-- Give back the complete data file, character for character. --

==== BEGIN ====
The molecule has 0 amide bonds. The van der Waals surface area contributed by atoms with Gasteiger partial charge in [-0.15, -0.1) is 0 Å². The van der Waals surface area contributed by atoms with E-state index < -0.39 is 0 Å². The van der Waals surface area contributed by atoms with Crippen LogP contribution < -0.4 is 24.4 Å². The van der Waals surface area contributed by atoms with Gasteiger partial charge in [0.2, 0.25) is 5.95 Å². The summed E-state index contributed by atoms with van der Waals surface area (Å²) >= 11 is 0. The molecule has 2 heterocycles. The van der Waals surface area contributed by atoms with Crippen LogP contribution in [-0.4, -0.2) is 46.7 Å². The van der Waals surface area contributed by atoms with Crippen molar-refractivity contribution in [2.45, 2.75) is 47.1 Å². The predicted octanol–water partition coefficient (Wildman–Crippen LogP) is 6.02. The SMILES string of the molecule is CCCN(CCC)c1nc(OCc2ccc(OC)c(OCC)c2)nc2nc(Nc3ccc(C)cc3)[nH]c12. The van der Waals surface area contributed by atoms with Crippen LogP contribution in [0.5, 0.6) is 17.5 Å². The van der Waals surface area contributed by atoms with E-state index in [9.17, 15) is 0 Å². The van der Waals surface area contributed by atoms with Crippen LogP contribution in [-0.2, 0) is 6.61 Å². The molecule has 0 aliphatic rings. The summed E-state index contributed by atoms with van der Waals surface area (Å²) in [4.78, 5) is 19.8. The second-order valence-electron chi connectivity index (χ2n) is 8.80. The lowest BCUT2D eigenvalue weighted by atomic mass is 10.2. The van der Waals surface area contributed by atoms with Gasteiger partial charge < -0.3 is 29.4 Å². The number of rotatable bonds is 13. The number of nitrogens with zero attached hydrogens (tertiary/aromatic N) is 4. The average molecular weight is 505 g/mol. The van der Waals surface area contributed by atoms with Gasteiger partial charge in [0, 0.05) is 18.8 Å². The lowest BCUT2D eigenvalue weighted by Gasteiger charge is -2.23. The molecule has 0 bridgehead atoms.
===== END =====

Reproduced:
The molecule has 0 amide bonds. The van der Waals surface area contributed by atoms with Gasteiger partial charge in [-0.15, -0.1) is 0 Å². The van der Waals surface area contributed by atoms with E-state index < -0.39 is 0 Å². The van der Waals surface area contributed by atoms with Crippen LogP contribution < -0.4 is 24.4 Å². The van der Waals surface area contributed by atoms with Gasteiger partial charge in [0.2, 0.25) is 5.95 Å². The summed E-state index contributed by atoms with van der Waals surface area (Å²) >= 11 is 0. The molecule has 2 heterocycles. The van der Waals surface area contributed by atoms with Crippen LogP contribution in [-0.4, -0.2) is 46.7 Å². The van der Waals surface area contributed by atoms with Crippen molar-refractivity contribution in [2.45, 2.75) is 47.1 Å². The predicted octanol–water partition coefficient (Wildman–Crippen LogP) is 6.02. The SMILES string of the molecule is CCCN(CCC)c1nc(OCc2ccc(OC)c(OCC)c2)nc2nc(Nc3ccc(C)cc3)[nH]c12. The van der Waals surface area contributed by atoms with Crippen LogP contribution in [0.5, 0.6) is 17.5 Å². The van der Waals surface area contributed by atoms with E-state index in [9.17, 15) is 0 Å². The van der Waals surface area contributed by atoms with Crippen LogP contribution in [-0.2, 0) is 6.61 Å². The molecule has 0 aliphatic rings. The summed E-state index contributed by atoms with van der Waals surface area (Å²) in [4.78, 5) is 19.8. The second-order valence-electron chi connectivity index (χ2n) is 8.80. The lowest BCUT2D eigenvalue weighted by atomic mass is 10.2. The van der Waals surface area contributed by atoms with Gasteiger partial charge < -0.3 is 29.4 Å². The number of rotatable bonds is 13. The number of nitrogens with zero attached hydrogens (tertiary/aromatic N) is 4. The average molecular weight is 505 g/mol. The van der Waals surface area contributed by atoms with Gasteiger partial charge in [0, 0.05) is 18.8 Å². The lowest BCUT2D eigenvalue weighted by Gasteiger charge is -2.23. The molecule has 0 bridgehead atoms.